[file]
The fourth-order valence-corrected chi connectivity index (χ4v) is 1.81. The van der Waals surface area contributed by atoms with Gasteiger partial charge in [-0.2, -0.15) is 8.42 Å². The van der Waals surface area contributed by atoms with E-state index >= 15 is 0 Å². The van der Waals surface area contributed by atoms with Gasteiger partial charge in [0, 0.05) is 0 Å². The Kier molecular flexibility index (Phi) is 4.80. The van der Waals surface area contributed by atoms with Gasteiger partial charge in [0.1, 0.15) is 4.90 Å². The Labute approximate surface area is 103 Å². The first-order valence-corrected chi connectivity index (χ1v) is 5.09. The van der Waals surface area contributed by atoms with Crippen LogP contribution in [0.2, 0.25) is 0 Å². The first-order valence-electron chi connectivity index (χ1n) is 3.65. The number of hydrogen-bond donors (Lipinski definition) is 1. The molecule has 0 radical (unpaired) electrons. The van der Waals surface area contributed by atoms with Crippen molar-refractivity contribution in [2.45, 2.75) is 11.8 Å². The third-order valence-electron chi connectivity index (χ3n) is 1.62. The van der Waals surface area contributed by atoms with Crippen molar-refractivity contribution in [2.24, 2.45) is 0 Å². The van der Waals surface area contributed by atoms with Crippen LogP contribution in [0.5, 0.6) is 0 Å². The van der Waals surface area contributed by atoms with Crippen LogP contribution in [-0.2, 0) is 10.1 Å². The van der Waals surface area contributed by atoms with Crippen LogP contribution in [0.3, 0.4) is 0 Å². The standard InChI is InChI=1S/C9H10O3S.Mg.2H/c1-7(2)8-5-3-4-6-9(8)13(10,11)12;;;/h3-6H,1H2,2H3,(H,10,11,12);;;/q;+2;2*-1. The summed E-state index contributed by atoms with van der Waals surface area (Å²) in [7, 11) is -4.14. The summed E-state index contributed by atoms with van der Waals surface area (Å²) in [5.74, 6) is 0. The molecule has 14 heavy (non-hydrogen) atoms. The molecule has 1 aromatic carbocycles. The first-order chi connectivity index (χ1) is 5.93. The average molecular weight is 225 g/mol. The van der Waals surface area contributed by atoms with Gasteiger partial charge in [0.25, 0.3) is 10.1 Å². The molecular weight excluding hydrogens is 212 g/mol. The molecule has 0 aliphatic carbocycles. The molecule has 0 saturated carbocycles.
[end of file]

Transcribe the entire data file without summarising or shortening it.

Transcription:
The fourth-order valence-corrected chi connectivity index (χ4v) is 1.81. The van der Waals surface area contributed by atoms with Gasteiger partial charge in [-0.2, -0.15) is 8.42 Å². The van der Waals surface area contributed by atoms with E-state index >= 15 is 0 Å². The van der Waals surface area contributed by atoms with Gasteiger partial charge in [0, 0.05) is 0 Å². The Kier molecular flexibility index (Phi) is 4.80. The van der Waals surface area contributed by atoms with Gasteiger partial charge in [0.1, 0.15) is 4.90 Å². The Labute approximate surface area is 103 Å². The first-order valence-corrected chi connectivity index (χ1v) is 5.09. The van der Waals surface area contributed by atoms with Crippen LogP contribution in [0.2, 0.25) is 0 Å². The first-order valence-electron chi connectivity index (χ1n) is 3.65. The number of hydrogen-bond donors (Lipinski definition) is 1. The molecule has 0 radical (unpaired) electrons. The van der Waals surface area contributed by atoms with Crippen molar-refractivity contribution in [2.45, 2.75) is 11.8 Å². The third-order valence-electron chi connectivity index (χ3n) is 1.62. The van der Waals surface area contributed by atoms with Crippen molar-refractivity contribution in [2.24, 2.45) is 0 Å². The van der Waals surface area contributed by atoms with Crippen LogP contribution in [0.5, 0.6) is 0 Å². The van der Waals surface area contributed by atoms with Crippen LogP contribution in [-0.2, 0) is 10.1 Å². The van der Waals surface area contributed by atoms with Crippen LogP contribution in [0.3, 0.4) is 0 Å². The standard InChI is InChI=1S/C9H10O3S.Mg.2H/c1-7(2)8-5-3-4-6-9(8)13(10,11)12;;;/h3-6H,1H2,2H3,(H,10,11,12);;;/q;+2;2*-1. The summed E-state index contributed by atoms with van der Waals surface area (Å²) in [7, 11) is -4.14. The summed E-state index contributed by atoms with van der Waals surface area (Å²) in [5.74, 6) is 0. The molecule has 14 heavy (non-hydrogen) atoms. The molecule has 1 aromatic carbocycles. The first-order chi connectivity index (χ1) is 5.93. The average molecular weight is 225 g/mol. The van der Waals surface area contributed by atoms with Gasteiger partial charge in [0.25, 0.3) is 10.1 Å². The molecular weight excluding hydrogens is 212 g/mol. The molecule has 0 aliphatic carbocycles. The molecule has 0 saturated carbocycles.